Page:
Baseball’s Winter Meetings (and the time immediately before and after it) has often been compared to Christmas. That metaphor is way too easy and doesn’t quite encapsulate the feeling. I suppose we could call it the 12 days of Christmas, but that also doesn’t quite capture it. In short, it is the single best time of year for any baseball writer or junkie (or both). Some fans fantasize about going to Spring Training and that certainly would be a thrill. I fantasize about going to the Winter Meetings. Unfortunately, silly things like work always get in the way.
The Pittsburgh Pirates and New York Mets participated in the classic baseball trade on Wednesday afternoon. Both teams dealt from positions of strength and addressed positions of weakness. Bloggers certainly love to throw around snark when one team fleeces another team, but really we love the trades when both teams get better. It makes covering the sport more fun. The Mets traded from their wealth of starting pitching when they dealt Jon Niese to the Pittsburgh Pirates. The Mets had more than their full complement of starters and needed help at second base with Daniel Murphy likely leaving in free agency. The Pirates traded Neil Walker to get that help.
Why the Pirates make this trade
Even with Jung Ho Kang slated to the begin the year on the disabled list, the Pirates had a glut of infielders. Josh Harrison is slated to play third and Jordy Mercer is penciled in at shortstop. This left Kang potentially without a position. The Pirates even toyed with the idea of non-tendering Walker. This despite the fact that Walker was arguably the most effective Pirates infielder with the bat. Even though Kang will spend the first part of the season rehabbing, rosterresource.com (a terrific resource this time of year) has Alan Hanson sliding in at second base.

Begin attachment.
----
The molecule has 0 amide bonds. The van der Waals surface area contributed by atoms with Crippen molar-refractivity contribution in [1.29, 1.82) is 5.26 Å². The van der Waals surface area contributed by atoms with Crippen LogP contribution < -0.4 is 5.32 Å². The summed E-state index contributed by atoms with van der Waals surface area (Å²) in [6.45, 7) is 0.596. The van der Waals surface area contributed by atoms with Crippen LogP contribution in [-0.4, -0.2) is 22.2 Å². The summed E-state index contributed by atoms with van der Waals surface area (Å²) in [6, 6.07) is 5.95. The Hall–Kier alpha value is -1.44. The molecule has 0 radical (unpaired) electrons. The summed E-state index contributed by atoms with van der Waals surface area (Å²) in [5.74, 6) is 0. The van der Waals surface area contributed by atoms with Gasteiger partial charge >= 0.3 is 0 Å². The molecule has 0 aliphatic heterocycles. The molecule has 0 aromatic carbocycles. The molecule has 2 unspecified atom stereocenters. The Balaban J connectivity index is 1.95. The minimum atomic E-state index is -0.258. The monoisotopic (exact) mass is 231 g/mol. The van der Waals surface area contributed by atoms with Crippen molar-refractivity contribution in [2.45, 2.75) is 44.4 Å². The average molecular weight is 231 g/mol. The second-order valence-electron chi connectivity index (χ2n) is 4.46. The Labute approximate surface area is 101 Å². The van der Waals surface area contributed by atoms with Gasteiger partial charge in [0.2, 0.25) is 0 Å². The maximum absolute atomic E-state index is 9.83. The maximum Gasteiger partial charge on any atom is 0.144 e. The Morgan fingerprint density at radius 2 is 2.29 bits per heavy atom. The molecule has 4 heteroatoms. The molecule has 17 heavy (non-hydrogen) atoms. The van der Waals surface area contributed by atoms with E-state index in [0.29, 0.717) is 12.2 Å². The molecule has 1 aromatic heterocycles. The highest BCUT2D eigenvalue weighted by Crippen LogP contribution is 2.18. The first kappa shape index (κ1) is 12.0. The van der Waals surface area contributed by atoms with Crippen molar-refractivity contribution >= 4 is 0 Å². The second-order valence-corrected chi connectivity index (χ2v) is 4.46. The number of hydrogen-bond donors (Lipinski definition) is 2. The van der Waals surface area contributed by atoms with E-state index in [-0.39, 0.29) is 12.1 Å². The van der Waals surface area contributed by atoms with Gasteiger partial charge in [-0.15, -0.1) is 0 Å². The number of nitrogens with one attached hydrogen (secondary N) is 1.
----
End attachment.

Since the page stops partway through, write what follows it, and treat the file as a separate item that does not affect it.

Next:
Meanwhile, A.J. Burnett turned in a great season for the Bucs in 2015, but it was his swan song. Jon Niese slides right into his spot in the rotation and the Bucs don’t miss a beat. Niese saw a drop in his strikeout rate a year ago (6.6 per nine innings to 5.8 per nine innings) but otherwise was about the same pitcher he had always been. While the Mets may have better, his experience will help the Bucs as they seek to go to the playoffs for the third year in a row.
Why the Mets make this trade
Postseason baseball makes people do wild and crazy things. Daniel Murphy had a magical three week run that saw him go from a decent enough second baseman to the toast of New York. Like many from the Big Apple, he and his agent saw dollar signs flash with each ball that left the yard. As of this writing, he has yet to realize that dream, but the Mets decided fairly early on that he would be out of their price range. Interestingly enough, they get a better player in the process. If you take the aggregate player from the past three seasons you get the following slash lines.
- Neil Walker: .264/.336/.437
- Daniel Murphy: .285/.324/.422
This doesn’t even mention the fact that Murphy has produced three consecutive seasons with negative dWAR numbers while Walker has been replacement level or better the last three seasons. All in all, the Mets seem to have improved themselves. Even without free agent Bartolo Colon, the Mets still have a glut of starters with Zack Wheeler coming off of the disabled list. He or one of his young comrades may still be dealt for more help elsewhere before the winter is over.
What this trade means for you
When teams fill gaps like this, it effectively increases the number of fantasy prospects for everyone at each position. It allows you to slide Kang in as a second baseman on your draft lists (although you can still play him at short or third). It also will likely allow Daniel Murphy to replace a lesser known player on a yet to be determined team (Colorado?). So, second base just became a little deeper in terms of fantasy depth.
The same is true on the mound. Jon Niese will likely get his 180 innings in Pittsburgh and his spot in the rotation has been opened for one of the younger pitchers in New York. It could end up being Steven Matz or Zack Wheeler getting that opportunity. That is another reason to love trades like these. When teams deal from positions of strength they end up spreading the wealth to us.